The task to complete 4 books in 4 weeks reminded me of a joke. A guy walks up to a 7/11 store and the clerk is locking the entrance. The guy asks “I thought you were open 24 hours?” The Clerk replies “Yes we are open 24 hours, just not in a row!” With that said I’m still on course to finish my books in 4 weeks, just not 4 weeks in a row!
About 4 years ago I purchased VMware ESX in the Enterprise. Back then it was based on ESX 3.x. It was a well written book and I had recommended it many times. When I saw the 2nd Edition published I knew I had to read it. This book covers ESX 3 – 4 and ESXi – Very cool!
Book Review / Summary
The book is comprised of 12 chapters ranging from hardware considerations through disaster recovery & backup. Like the previous book it includes lots of best practice guides, well written how to’s and superior charts/tables. According to the author the book is an attempt at a “Soup to Nuts” description of ESX/ESXi best practices, from what I read he did just fine at his attempt!
TIP: Read the Preface, usually I skip this part but I found this one to be worth the 6 pages, at least breeze through it. Also, there is a nice reference to my beloved Commodore 64.
Things I liked about this book….
- Book is not limited to VMware only, it covers some 3rd party tools as well
- Charts and Tables – I don’t think I’ve seen a technical book having more well written and meaningful charts and tables then this one.
- Throughout the book there are nicely highlighted Best Practices and tips – you would benefit if you just read these alone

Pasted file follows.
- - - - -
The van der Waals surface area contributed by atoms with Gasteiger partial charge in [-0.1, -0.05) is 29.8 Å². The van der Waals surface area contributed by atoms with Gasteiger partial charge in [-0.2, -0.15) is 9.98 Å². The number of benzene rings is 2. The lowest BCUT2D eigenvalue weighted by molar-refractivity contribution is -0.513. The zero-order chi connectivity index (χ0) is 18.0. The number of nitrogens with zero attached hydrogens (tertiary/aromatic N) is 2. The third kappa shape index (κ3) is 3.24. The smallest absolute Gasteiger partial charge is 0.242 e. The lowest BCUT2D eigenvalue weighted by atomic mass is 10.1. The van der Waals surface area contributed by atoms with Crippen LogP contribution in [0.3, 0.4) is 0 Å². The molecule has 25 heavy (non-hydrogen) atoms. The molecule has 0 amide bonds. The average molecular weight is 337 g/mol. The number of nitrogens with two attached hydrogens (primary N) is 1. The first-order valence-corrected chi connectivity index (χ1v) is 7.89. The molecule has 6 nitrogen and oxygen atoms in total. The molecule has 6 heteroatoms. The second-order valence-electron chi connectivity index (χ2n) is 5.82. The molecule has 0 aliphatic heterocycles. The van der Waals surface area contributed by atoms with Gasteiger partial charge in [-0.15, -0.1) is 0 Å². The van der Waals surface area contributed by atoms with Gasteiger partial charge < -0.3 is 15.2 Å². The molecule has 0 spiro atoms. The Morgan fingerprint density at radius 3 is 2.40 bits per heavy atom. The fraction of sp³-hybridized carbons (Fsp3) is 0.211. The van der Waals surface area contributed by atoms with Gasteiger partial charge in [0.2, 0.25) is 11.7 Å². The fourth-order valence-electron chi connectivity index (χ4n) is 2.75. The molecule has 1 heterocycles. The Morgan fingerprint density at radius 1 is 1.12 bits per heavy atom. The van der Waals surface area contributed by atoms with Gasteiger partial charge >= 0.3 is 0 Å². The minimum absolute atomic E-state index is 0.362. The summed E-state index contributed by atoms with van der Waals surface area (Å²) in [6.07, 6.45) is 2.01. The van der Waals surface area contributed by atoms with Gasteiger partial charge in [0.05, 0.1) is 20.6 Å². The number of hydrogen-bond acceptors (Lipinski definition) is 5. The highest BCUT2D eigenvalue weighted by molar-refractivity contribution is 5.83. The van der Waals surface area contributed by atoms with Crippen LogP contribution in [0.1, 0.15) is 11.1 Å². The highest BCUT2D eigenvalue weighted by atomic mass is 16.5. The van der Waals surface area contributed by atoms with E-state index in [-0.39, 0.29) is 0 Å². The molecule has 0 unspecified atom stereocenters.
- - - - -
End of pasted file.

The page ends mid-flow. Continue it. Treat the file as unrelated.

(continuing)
- I can’t say this enough, and so do did the book – Check the VMware HCL prior to buying hardware
- 20 vCPU per pCPU core — of course don’t take my word read this book and find out why
- Nice tips on NUMA based pCPU’s and vCPU’s that will make you rethink your design
- Real world Examples throughout the book that get you thinking about your environment
- Great tips on BIOS settings, Especially around APCI
Chapter 7 Networking is pretty detailed and has some great comparison charts
Things I didn’t like about this book…
- The occasional entire page or two of text without breaks in the flow, sorry I’m a sucker for charts and graphs
- Some of the how to guides seemed right from the manuals you get from VMware
- Chapter 3 – about 40+ pages in painstaking detail of how to install ESX/ESXi and boot it to SAN/iSCSI but less the 3 pages on Automating the process
- The writing style of the book sometimes drags on with play by play explanations and multiple versions of the play by play, for a beginner okay I get it, but for others it’s a bit painful
This books is worth every dollar you buy it for, granted you actually read it. 541 Pages is a bit long and it drags in places. However the Charts, graphs, and pics are PRICELESS.
If your new to VM this books is up your alley, if you’ve been around for a while you’ll pick up some good tips and tricks, and if your experienced suggest others read it.
Thanks for reading my post… I’m off to read my 3rd book of 4 VMWare vSphere 4.1 HA and DRS Technical Deepdive 215 Pages by Duncan Epping and Frank Dennerman
Paging Dr. Epping and Dr. Dennerman, your up…